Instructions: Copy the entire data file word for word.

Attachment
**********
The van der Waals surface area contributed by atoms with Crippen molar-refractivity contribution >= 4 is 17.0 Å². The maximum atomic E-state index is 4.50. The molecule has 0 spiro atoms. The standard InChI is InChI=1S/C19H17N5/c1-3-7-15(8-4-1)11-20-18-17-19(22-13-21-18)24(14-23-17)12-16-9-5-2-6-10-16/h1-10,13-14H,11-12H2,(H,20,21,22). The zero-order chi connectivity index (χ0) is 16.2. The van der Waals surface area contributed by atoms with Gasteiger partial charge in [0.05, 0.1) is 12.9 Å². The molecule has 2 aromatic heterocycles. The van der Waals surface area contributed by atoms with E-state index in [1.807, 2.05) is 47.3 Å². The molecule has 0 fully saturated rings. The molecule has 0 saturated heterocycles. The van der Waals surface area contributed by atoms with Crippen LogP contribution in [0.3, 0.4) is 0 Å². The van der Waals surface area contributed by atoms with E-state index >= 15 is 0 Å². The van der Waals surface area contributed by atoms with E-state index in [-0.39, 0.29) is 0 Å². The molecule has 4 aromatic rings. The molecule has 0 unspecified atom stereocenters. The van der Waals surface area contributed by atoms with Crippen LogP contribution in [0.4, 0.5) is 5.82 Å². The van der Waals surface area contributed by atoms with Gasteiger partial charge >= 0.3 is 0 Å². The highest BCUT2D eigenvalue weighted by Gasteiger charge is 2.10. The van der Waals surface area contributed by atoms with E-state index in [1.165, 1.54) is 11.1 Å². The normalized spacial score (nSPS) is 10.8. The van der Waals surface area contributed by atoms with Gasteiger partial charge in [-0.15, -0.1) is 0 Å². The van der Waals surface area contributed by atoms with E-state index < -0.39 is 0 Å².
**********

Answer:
The van der Waals surface area contributed by atoms with Crippen molar-refractivity contribution >= 4 is 17.0 Å². The maximum atomic E-state index is 4.50. The molecule has 0 spiro atoms. The standard InChI is InChI=1S/C19H17N5/c1-3-7-15(8-4-1)11-20-18-17-19(22-13-21-18)24(14-23-17)12-16-9-5-2-6-10-16/h1-10,13-14H,11-12H2,(H,20,21,22). The zero-order chi connectivity index (χ0) is 16.2. The van der Waals surface area contributed by atoms with Gasteiger partial charge in [0.05, 0.1) is 12.9 Å². The molecule has 2 aromatic heterocycles. The van der Waals surface area contributed by atoms with E-state index in [1.807, 2.05) is 47.3 Å². The molecule has 0 fully saturated rings. The molecule has 0 saturated heterocycles. The van der Waals surface area contributed by atoms with Crippen LogP contribution in [0.3, 0.4) is 0 Å². The van der Waals surface area contributed by atoms with E-state index >= 15 is 0 Å². The van der Waals surface area contributed by atoms with E-state index in [-0.39, 0.29) is 0 Å². The molecule has 4 aromatic rings. The molecule has 0 unspecified atom stereocenters. The van der Waals surface area contributed by atoms with Crippen LogP contribution in [0.4, 0.5) is 5.82 Å². The van der Waals surface area contributed by atoms with Gasteiger partial charge >= 0.3 is 0 Å². The highest BCUT2D eigenvalue weighted by Gasteiger charge is 2.10. The van der Waals surface area contributed by atoms with E-state index in [1.165, 1.54) is 11.1 Å². The normalized spacial score (nSPS) is 10.8. The van der Waals surface area contributed by atoms with Gasteiger partial charge in [-0.15, -0.1) is 0 Å². The van der Waals surface area contributed by atoms with E-state index < -0.39 is 0 Å².